I find myself giggling aloud and gasping and cheering even when I'm in public.  The Adventures of Tintin are irresistibly wonderful!  

To read more about the incredible Hergé.  

To read more about The Adventures of Tintin on the official website.  



Please also watch the trailer for the Spielberg and Peter Jackson film adaptation.  It is a fantastic adaptation that combines an all-star cast and crew to faithfully portray the characters and action of the comics on screen:





Monday, June 10

My Day at the Bookfest

Every year, Lifeline holds a Bookfest at the Brisbane Convention and Exhibition centre.

I haven't been since I was little, so today, despite the rain, I hustled together some Coles shopping bags to protect my purchases from the wet, and got on a train to the city.  

I may have gotten slightly carried away...  Here is what I bought:

  • Treasure Island
  • Robinson Crusoe
  • The Best of James Herriot
  • Collier's Junior Classics: Legends of long Ago
  • King of the Wind
  • The Swiss Family Robinson
  • The Children's Treasury of Fairy Tales and Nonsense Verse
  • The Complete Rudyard Kipling
  • Britannica Great Books: Swift and Sterne
  • Goodnight Mister Tom
  • Flat Stanley
  • Tom Swift and His Aquatomic Tracker
  • Ben Hur
  • The Last of the Mohicans
  • Around the World in Eighty Days
  • The Water Babies
  • Tale of Two Cities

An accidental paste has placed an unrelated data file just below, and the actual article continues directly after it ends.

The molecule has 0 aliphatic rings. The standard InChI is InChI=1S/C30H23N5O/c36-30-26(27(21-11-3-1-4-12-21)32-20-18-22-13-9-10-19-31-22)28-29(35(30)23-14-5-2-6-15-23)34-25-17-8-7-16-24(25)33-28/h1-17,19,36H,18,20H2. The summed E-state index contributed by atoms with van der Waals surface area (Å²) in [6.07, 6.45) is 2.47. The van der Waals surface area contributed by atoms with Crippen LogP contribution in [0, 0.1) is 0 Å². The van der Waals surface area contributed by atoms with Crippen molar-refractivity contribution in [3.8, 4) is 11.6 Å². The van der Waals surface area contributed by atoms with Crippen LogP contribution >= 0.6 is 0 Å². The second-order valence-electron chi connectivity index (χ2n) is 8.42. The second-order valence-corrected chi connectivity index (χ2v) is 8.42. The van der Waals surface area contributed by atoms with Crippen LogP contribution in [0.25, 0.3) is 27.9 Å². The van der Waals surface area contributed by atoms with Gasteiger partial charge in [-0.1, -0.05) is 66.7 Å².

• Tom Sawyer
  • The Old Man and the Sea
  • I Capture the Castle
  • A Wrinkle in Time
  • The Animals of Farthing Wood Second Omnibus
  • Agatha Christie's Crime Collection
The purchases that I'm most excited about are The Water Babies and The Best of James Herriot.  For only 50 cents I managed to snag a beautiful hard back edition of The Water Babies.  I've had my eyes out for it everywhere for years!  And The Best of James Herriot, well it's gorgeous, really.  Hardcover, illustrated, perfect condition.  I'm so very very chuffed!










Sunday, June 9

The Hieroglyph of my Pleasure

This riveting little excerpt from Chapter One of Ian McEwan's Atonement really stole my attention.  It is talking about thirteen-year-old Briony, and her hobby, turned obsession, for writing.  

Her efforts received encouragement.  In fact, they were welcome as the Tallises began to understand that the baby of the family possessed a strange mind and a facility with words. The long afternoons she spent browsing though dictionary and thesaurus made for constructions that were inept, but hauntingly so:  the coins a villain concealed in his pocket were 'esoteric', a hoodlum caught stealing a car wept in 'shameless auto-exculpation', the heroine on her thoroughbred stallion made a 'cursory' journey through the night, the king's furrowed brow was the 'hieroglyph' of his displeasure.  

Ian McEwan.  2001.  Atonement.  p6.

There is definitely something hauntingly quirky and appropriate about this, like an invitation to search for deeper meaning in ordinary occurrences.  It definitely gave me a little thrill to read.